This post is prompted by a report of the Dallas school system taking the boys but not the girls out to see a movie about the Tuskegee Airmen.
As a kid, I always loved flying. When I say flying, I mean flying commercially because there was no other type. When we went to the airport, I would watch every single airplane take off and land. When we got on the airplane I would excitedly read the emergency procedures pamphlet and glue my nose to the window for every wiggle of the controls and landing gear. I loved takeoffs, landings, and turbulence. Living in a small city served by small airplanes, I got plenty of all three. With all that, though, it never occurred to me that I could fly a plane. Not so much that I did not think I was capable, as that I could not see any path from where I was to flying an airplane. The pilots were just airline machinery. I viewed pilots as if they were part of a dystopian future where airlines created them from test tubes configured to fly the airplanes. I, on the other hand, was a real person, so I couldn’t become a pilot.
I had very little interaction with general aviation. I kind of knew it existed, but as far as I knew, only celebrities   or the occasional miss-guided person flew their own airplanes. I was not a celebrity, so that was not a path to becoming a pilot. And, from what I heard in the news, leaving it to the airline automata sounded much safer than attempting it myself.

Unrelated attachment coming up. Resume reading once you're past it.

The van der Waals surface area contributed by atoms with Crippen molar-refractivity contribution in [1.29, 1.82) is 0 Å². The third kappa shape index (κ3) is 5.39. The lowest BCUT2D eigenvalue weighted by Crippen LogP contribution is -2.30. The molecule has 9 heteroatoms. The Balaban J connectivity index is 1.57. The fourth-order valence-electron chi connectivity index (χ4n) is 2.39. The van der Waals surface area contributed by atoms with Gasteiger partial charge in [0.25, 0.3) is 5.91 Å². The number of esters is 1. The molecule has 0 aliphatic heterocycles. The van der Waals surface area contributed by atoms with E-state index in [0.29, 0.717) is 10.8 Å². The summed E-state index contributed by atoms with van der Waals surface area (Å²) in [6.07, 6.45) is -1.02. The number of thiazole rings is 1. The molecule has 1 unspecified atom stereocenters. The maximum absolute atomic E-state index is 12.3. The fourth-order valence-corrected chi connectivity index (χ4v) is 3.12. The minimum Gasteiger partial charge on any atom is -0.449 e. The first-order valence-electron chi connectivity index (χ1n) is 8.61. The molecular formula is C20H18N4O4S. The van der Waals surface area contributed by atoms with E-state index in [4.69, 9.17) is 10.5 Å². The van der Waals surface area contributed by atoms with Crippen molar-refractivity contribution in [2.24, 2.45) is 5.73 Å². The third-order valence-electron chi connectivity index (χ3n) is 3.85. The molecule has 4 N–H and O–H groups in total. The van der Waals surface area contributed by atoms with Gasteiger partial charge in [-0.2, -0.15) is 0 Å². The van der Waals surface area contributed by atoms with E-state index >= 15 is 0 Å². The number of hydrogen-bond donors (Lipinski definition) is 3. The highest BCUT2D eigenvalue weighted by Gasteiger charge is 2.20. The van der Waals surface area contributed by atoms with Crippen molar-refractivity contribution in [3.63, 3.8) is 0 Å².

But I still liked flying. At least I knew how to buy an airline ticket to go on a fun trip.
In college, I finally met someone who flew an airplane. I was interested, but never knew the right questions to ask. So, I left with the impression, that while flying was actually possible for real people, it was the sort of thing that took extreme effort and life-long commitment. Similar to climbing Mt Everest. At that point, my life plan did not include such an effort, but I made a mental note that real people could become pilots.
My next discovery was when Tyson took me up in a small airplane. That was my first experience with a real person actually flying an airplane and not crashing it. I did not immediately rework my mental model of flying, but over time, meeting other people who fly, and going out in the airplane more, I learned that flying is something I could do. It has all the usual trade-offs of interest vs time, money and difficulty. The money hurdle seemed a bit large. And given how difficult flying looked, I assumed the time hurdle would be larger. It was not until I actually started taking lessons that I realized flying really is not that difficult.
So there you have it. I don’t know if someone showing me a movie of blacks standing up for their right to be pilots would have made me realize any sooner that becoming a pilot was a path open to me. But I am certain that not having any role models did bar me from imagining the option.
P.S. Apologies to the airline pilots among my friends, but I still find it mind boggling that you actually have a life and family.